Steamboat Springs Preliminary figures suggest the financial performance of Steamboat’s ski season airline program will finish stronger this year than last even though the number of travelers on the jets is down.
Chuck Porter — co-chairman of the board of the Local Marketing District, which oversees the flight program — said Friday that the average load factors on the aircraft and the revenue they generate are up. If the numbers hold, Porter said, it could mean the airline program won’t reach maximum revenue guarantee caps of more than $4 million committed to the airlines and won’t have to dip into reserves to pay the tab.
“It was good to get the load factors up and to realize somewhat of a reduction in caps,” Porter said. “It could set the stage for a little better negotiating position for next year. There’s a chance we might even return some money to the reserve fund.”
However, figures provided by Routt County show that throughout December, January and February, the total number of travelers arriving on commercial aircraft at Yampa Valley Regional Airport was down 6,784 from the same three months last ski season, when 49,888 people arrived. Those figures include flights from Denver that aren’t part of the airline program and reflect the loss this winter of a daily flight on Frontier Airlines.
The revenue guarantees paid to the airlines in 2011-12 were about $3.5 million, a major step up from the previous record of $2.6 million in the season of 2009-10.
Program officials attributed some of that to consolidation in the airline industry — airline mergers and fleet reductions as well as escalating fuel prices in the midst of the four-month program.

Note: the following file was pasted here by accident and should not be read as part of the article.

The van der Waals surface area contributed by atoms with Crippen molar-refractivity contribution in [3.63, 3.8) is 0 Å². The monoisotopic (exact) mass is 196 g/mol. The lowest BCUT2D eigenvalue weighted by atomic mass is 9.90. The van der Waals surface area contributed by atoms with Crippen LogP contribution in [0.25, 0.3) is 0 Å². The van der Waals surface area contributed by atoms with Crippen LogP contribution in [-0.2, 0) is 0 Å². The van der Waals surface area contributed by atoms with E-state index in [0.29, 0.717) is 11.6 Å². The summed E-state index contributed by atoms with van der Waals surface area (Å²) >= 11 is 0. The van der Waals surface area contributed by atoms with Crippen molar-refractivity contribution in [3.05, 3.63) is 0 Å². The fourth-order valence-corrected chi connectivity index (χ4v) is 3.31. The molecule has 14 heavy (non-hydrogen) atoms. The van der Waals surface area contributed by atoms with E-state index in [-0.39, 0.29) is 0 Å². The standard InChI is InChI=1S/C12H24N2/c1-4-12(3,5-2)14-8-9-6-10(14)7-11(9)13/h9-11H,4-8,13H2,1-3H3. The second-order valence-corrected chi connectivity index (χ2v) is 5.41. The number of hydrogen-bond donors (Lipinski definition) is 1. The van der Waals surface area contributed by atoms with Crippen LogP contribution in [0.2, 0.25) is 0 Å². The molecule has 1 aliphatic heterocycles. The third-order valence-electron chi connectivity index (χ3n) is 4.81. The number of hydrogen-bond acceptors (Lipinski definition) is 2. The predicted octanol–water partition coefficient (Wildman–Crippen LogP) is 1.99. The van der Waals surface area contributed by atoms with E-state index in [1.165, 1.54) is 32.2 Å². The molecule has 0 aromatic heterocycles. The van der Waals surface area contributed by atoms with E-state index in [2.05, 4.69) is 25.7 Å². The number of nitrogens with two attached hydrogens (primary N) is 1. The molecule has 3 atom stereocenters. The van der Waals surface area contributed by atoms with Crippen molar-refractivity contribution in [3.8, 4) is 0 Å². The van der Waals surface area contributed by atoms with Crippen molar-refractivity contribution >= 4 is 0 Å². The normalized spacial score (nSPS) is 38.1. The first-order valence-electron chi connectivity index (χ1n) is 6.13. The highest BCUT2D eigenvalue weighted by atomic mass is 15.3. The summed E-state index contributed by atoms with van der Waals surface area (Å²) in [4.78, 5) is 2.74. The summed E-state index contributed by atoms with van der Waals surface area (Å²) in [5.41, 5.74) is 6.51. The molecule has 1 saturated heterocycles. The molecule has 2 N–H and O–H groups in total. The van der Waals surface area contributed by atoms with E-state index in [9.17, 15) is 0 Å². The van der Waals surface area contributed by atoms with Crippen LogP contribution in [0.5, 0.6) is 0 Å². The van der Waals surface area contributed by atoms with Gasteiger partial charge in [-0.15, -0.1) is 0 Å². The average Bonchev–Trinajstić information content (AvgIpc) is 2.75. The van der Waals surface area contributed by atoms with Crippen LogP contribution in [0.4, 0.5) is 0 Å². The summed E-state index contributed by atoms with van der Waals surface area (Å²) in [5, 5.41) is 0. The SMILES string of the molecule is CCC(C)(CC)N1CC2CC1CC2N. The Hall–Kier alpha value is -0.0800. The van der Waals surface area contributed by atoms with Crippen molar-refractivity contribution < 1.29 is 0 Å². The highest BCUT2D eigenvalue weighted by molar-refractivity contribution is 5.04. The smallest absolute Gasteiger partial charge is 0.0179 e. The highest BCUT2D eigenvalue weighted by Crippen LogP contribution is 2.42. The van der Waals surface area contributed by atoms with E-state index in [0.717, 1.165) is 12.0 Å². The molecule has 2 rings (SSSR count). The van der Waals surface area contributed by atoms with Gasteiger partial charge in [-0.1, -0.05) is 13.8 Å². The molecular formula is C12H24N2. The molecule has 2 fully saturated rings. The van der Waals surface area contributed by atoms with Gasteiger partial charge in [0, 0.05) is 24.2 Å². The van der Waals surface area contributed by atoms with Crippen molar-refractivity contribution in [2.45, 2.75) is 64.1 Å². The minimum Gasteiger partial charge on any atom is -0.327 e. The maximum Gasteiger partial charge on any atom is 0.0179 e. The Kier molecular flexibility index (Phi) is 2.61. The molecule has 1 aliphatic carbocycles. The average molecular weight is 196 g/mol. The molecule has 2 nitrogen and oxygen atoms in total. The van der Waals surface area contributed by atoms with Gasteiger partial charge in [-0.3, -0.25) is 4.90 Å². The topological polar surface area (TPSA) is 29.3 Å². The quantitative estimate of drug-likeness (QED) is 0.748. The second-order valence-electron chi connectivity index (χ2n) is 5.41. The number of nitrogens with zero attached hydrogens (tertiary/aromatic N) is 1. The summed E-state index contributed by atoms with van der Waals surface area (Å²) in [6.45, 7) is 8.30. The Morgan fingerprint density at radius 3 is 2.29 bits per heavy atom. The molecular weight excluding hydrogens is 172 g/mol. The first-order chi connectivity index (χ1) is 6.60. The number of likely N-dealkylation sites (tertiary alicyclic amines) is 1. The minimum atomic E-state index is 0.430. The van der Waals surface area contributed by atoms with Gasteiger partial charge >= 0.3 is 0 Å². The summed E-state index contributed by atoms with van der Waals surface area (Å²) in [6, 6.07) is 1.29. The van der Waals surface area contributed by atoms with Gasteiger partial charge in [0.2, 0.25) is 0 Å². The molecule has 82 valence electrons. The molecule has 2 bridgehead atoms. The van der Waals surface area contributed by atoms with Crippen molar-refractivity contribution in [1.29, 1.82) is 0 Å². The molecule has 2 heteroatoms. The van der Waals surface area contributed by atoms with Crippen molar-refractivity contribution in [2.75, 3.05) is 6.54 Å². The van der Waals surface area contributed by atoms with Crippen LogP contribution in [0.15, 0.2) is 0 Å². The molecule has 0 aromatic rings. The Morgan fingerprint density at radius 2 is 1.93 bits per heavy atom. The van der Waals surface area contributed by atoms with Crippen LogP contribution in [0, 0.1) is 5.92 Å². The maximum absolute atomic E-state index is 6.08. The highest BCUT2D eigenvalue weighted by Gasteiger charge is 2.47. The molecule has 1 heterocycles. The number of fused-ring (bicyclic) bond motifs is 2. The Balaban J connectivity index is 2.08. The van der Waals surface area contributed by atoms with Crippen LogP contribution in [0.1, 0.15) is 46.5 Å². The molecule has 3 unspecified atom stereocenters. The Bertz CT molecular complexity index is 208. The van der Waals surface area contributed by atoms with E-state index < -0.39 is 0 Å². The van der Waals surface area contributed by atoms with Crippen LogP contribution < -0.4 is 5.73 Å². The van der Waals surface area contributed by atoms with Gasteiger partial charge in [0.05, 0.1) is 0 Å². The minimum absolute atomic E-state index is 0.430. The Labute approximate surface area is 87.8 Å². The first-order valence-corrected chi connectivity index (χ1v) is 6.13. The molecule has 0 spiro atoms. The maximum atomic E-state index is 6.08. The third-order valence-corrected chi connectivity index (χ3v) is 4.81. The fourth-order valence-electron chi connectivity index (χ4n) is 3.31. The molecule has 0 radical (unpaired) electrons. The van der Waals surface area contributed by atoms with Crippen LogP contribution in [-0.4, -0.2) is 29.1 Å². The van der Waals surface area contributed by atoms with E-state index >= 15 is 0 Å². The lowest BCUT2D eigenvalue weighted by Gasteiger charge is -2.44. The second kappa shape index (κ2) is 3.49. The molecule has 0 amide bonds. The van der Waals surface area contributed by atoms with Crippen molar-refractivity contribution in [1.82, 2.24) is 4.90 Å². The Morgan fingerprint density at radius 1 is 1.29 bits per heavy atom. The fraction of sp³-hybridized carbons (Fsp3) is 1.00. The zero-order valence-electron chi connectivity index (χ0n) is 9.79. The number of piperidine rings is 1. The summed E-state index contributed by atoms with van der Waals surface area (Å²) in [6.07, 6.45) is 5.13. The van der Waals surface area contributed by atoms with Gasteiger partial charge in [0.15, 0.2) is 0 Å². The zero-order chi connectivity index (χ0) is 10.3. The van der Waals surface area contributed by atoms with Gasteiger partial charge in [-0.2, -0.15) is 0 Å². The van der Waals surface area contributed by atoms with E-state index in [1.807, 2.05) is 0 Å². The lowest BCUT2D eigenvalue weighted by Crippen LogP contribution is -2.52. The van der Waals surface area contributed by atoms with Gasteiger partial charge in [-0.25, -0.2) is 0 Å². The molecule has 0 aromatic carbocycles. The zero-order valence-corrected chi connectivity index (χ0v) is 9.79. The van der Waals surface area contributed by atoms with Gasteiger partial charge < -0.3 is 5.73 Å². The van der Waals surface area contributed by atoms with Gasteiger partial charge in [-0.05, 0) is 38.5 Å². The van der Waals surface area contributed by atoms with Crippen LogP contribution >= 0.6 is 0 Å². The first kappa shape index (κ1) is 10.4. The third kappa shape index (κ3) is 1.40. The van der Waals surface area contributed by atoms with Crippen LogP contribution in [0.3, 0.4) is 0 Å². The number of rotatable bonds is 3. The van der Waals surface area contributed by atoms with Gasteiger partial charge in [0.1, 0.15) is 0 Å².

Steamboat’s airline program is funded by a mix of private (primarily Steamboat Ski and Resort Corp.) and public sources in the form of a 2 percent lodging tax and a 0.25 percent general sales tax.
Ski Corp. pays the first 50 percent of the cost and has promised to backstop any shortfalls.
Porter said the improved financial performance could make it easier for Ski Corp. officials, who negotiate the contracts, to make their case with the airlines for winter 2013-14. He expects they’ll explore the possibility of signing two- or three-year contracts in an effort to temper some of the season-to-season uncertainty involved in renegotiating contracts annually.
When the season is over next month, the airplanes are expected to have operated at 70 percent of passenger capacity, commonly called load factor. That’s up from 63 percent in 2011-12. And the yield from the flights also is up, according to Porter.
The new Saturday/Sunday service from Los Angeles this winter was more successful than expected, Porter added. And as hoped, travelers from Australia played a significant part in that success. One possibility is studying the addition of a third day of round-trip flights to Steamboat from LAX, he said.
In spite of the trend to higher cost for the airline program in recent years, Porter said the board would continue to look at opportunities to add new routes serving new cities. At the same time, Ski Corp.’s Airline Program Director Janet Fischer continues to match flights and the capacity of aircraft to demand to cities where they originate, he said.
“I think there was aggressive yield management going on (this ski season), but for the community, it’s more important to get the bodies in the seats,” Porter said. “That’s probably the first priority.”
To reach Tom Ross, call 970-871-4205 or email tross@SteamboatToday.com